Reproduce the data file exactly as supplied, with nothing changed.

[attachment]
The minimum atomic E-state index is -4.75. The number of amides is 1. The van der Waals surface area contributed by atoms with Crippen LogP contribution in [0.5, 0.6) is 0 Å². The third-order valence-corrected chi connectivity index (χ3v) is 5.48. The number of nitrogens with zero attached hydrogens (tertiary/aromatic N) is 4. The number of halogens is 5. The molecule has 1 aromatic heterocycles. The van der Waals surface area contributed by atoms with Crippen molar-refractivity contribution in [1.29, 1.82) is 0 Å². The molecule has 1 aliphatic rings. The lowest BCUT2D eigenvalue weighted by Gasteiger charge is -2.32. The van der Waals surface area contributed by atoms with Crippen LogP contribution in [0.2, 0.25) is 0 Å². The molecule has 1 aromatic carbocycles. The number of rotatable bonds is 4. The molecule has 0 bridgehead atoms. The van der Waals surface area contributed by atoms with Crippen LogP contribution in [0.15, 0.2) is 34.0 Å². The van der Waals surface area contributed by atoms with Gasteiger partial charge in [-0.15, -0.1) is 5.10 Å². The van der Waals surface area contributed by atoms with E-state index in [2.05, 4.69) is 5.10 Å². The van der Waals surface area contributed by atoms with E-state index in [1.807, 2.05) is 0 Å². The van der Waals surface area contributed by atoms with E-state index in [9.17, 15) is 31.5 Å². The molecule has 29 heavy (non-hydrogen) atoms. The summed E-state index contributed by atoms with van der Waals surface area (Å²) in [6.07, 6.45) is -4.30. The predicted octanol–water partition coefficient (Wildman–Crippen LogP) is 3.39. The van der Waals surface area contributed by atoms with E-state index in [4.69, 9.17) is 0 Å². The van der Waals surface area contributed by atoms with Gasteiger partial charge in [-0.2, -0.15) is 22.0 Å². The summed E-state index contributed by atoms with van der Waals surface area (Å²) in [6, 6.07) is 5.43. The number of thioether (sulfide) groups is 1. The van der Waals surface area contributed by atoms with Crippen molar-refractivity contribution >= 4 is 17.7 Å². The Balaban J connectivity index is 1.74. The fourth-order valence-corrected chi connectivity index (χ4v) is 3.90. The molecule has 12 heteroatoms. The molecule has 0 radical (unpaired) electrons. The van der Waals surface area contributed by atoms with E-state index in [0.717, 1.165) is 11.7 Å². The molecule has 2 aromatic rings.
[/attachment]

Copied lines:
The minimum atomic E-state index is -4.75. The number of amides is 1. The van der Waals surface area contributed by atoms with Crippen LogP contribution in [0.5, 0.6) is 0 Å². The third-order valence-corrected chi connectivity index (χ3v) is 5.48. The number of nitrogens with zero attached hydrogens (tertiary/aromatic N) is 4. The number of halogens is 5. The molecule has 1 aromatic heterocycles. The van der Waals surface area contributed by atoms with Crippen molar-refractivity contribution in [1.29, 1.82) is 0 Å². The molecule has 1 aliphatic rings. The lowest BCUT2D eigenvalue weighted by Gasteiger charge is -2.32. The van der Waals surface area contributed by atoms with Crippen LogP contribution in [0.2, 0.25) is 0 Å². The molecule has 1 aromatic carbocycles. The number of rotatable bonds is 4. The molecule has 0 bridgehead atoms. The van der Waals surface area contributed by atoms with Crippen LogP contribution in [0.15, 0.2) is 34.0 Å². The van der Waals surface area contributed by atoms with Gasteiger partial charge in [-0.15, -0.1) is 5.10 Å². The van der Waals surface area contributed by atoms with E-state index in [2.05, 4.69) is 5.10 Å². The van der Waals surface area contributed by atoms with E-state index in [1.807, 2.05) is 0 Å². The van der Waals surface area contributed by atoms with E-state index in [9.17, 15) is 31.5 Å². The molecule has 29 heavy (non-hydrogen) atoms. The summed E-state index contributed by atoms with van der Waals surface area (Å²) in [6.07, 6.45) is -4.30. The predicted octanol–water partition coefficient (Wildman–Crippen LogP) is 3.39. The van der Waals surface area contributed by atoms with E-state index in [4.69, 9.17) is 0 Å². The van der Waals surface area contributed by atoms with Gasteiger partial charge in [-0.2, -0.15) is 22.0 Å². The summed E-state index contributed by atoms with van der Waals surface area (Å²) in [6, 6.07) is 5.43. The number of thioether (sulfide) groups is 1. The van der Waals surface area contributed by atoms with Crippen molar-refractivity contribution >= 4 is 17.7 Å². The Balaban J connectivity index is 1.74. The fourth-order valence-corrected chi connectivity index (χ4v) is 3.90. The molecule has 12 heteroatoms. The molecule has 0 radical (unpaired) electrons. The van der Waals surface area contributed by atoms with E-state index in [0.717, 1.165) is 11.7 Å². The molecule has 2 aromatic rings.